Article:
Rape of a Child / Aggravated Rape of a Child

Rape of a Child / Aggravated Rape of a Child in Tennessee could cost you between 25 to 60 years in jail

Rape is the unlawful sexual penetration accomplished by force or coercion, without consent, or by fraud. The offense can be heightened to Rape of a Child if the victim is between the ages of three years old and thirteen years old.

A person can be charged with Rape of a Child for a number of reasons, to include a parent making the claim on behalf of a shared child to gain leverage in a custody battle or divorce, a well-intended teacher or parent who misinterprets a child’s fictional account, or a child’s account tainted by repeated interactions with law enforcement and social workers who are determined to find that the alleged act occurred.

Rape of a Child can result in a felony conviction, a prison sentence that must be served at 100%, Community Supervision for life, and being placed on the Sex Offender Registry for life as a Violent Sex Offender.

If you have been charged with Rape of a Child, please contact me immediately to discuss how we can defend your reputation and your freedom.

I have written an entire consumer guide for individuals charged with this offense, which can be downloaded for free here. (I have incorporated Rape of a Child and Aggravated Rape of a Child into the book below despite the general title.) You can also read the excerpt on this page below the statute.

This resource discusses the statute, defenses, and sentencing for the Tennessee criminal offense of Rape of a Child

Tenn. Code Ann. 39-13-522. Rape of a child.

(a) Rape of a child is the unlawful sexual penetration of a victim by the defendant or the defendant by a victim, if the victim is more than three (3) years of age but less than thirteen (13) years of age.

(b) (1) Rape of a child is a Class A felony.

(2) (A) Notwithstanding title 40, chapter 35, a person convicted of a violation of this section shall be punished as a Range II offender; however, the sentence imposed upon such person may, if appropriate, be within Range III but in no case shall it be lower than Range II.

(B) Section 39-13-525(a) shall not apply to a person sentenced under this subdivision (b)(2).

(C) Notwithstanding any law to the contrary, the board of parole may require, as a mandatory condition of supervision for any person convicted under this section, that the person be enrolled in a satellite-based monitoring program for the full extent of the person’s term of supervision consistent with the requirements of § 40-39-302.

Tenn. Code Ann. 39-13-531. Aggravated rape of a child.

(a)  Aggravated rape of a child is the unlawful sexual penetration of a victim by the defendant or the defendant by a victim, if the victim is three (3) years of age or less.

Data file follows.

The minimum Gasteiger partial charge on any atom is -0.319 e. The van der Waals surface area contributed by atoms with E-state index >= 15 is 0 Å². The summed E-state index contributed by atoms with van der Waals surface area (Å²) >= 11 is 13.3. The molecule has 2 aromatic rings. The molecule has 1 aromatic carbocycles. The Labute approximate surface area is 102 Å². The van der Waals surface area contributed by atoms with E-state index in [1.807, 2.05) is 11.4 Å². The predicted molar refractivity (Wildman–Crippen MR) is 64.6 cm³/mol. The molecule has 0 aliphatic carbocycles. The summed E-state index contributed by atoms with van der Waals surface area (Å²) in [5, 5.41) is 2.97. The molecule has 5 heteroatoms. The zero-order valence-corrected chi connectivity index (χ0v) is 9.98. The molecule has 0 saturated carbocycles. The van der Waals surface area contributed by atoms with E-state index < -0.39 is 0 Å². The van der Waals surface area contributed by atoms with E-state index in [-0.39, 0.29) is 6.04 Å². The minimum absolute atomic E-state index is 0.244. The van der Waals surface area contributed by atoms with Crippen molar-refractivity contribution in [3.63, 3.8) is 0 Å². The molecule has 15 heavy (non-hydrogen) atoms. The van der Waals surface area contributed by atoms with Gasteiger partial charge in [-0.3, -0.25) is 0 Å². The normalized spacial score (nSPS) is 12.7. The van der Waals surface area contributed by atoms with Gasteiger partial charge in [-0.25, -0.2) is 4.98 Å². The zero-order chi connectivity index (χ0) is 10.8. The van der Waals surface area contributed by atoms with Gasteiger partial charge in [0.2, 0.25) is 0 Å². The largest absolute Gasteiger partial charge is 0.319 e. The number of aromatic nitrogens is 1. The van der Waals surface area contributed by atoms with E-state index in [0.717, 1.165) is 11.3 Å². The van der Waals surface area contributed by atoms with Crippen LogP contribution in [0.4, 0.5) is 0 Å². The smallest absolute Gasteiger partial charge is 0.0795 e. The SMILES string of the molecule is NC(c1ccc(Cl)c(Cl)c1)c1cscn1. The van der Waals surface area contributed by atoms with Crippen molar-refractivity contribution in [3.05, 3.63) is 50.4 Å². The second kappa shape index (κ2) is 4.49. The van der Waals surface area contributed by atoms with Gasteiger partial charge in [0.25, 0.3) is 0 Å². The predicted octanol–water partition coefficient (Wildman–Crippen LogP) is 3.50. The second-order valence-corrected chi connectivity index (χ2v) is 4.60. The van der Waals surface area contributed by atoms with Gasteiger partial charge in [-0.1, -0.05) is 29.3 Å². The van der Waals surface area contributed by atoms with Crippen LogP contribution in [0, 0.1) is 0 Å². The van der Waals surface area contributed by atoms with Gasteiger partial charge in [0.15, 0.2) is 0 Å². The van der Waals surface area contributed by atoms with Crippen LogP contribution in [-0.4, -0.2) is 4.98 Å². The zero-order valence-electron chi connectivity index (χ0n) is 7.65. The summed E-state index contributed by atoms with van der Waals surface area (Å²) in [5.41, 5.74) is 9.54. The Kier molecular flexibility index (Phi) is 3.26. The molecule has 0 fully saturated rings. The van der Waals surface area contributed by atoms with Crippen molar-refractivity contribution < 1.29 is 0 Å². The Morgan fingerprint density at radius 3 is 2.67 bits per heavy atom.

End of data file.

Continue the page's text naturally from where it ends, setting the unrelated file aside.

(b)  Aggravated rape of a child is a Class A felony and shall be sentenced within Range III, as set forth in title 40, chapter 35.

Excerpt from my Rape consumer guide:

I can only give general advice here without having read the specific facts in your case, but I can say this – as you read this guide, you will probably be surprised at how many things you would like to present at trial but cannot.

Let me begin by saying that many people may not think you, as a rape defendant, should even be entitled to seek legal information on how to defend against a rape accusation.

These individuals are so uncomfortable with the concept of rape that they do not want to get into the details of ‘whether it happened (or didn’t happen),’ and especially ‘why someone might say that it happened even if it didn’t.’

These people may also think that you are a monster for even suggesting that a rape did not occur and making the accuser undergo a trial, because it could result in the accuser’s integrity, character, and personal lifestyle being drawn into question. Instead, they trust that if you cooperate completely without question and submit yourself to every mental, physical, and psychological examination in a “search for truth,” that the inevitable obviousness of a rare, rare false accusation will surely come to light, and you will therefore be cleared in that way. To attempt to counter an allegation in any other way would be in poor taste, this group will say.

On one hand, this group ‘sort of’ knows that you have a right to defend yourself, and they ‘sort of’ understand as a distant concept that not every accusation is truthful, but don’t fool yourself into thinking that you and the accuser are on level ground with this group of people.

But if you were to ask this group to acknowledge these deep-seated prejudices, not only would you highly offend them, but they would deny these feelings and thoughts to the end – and they would probably believe the words of denial as they left their mouths, truly feeling that you will be given the same presumption of innocence as any other person who has been accused of a crime.

And the name of this group of people is “the jury.”

Ten Facts that You Need to Know about Rape of a Child / Aggravated Rape of a Child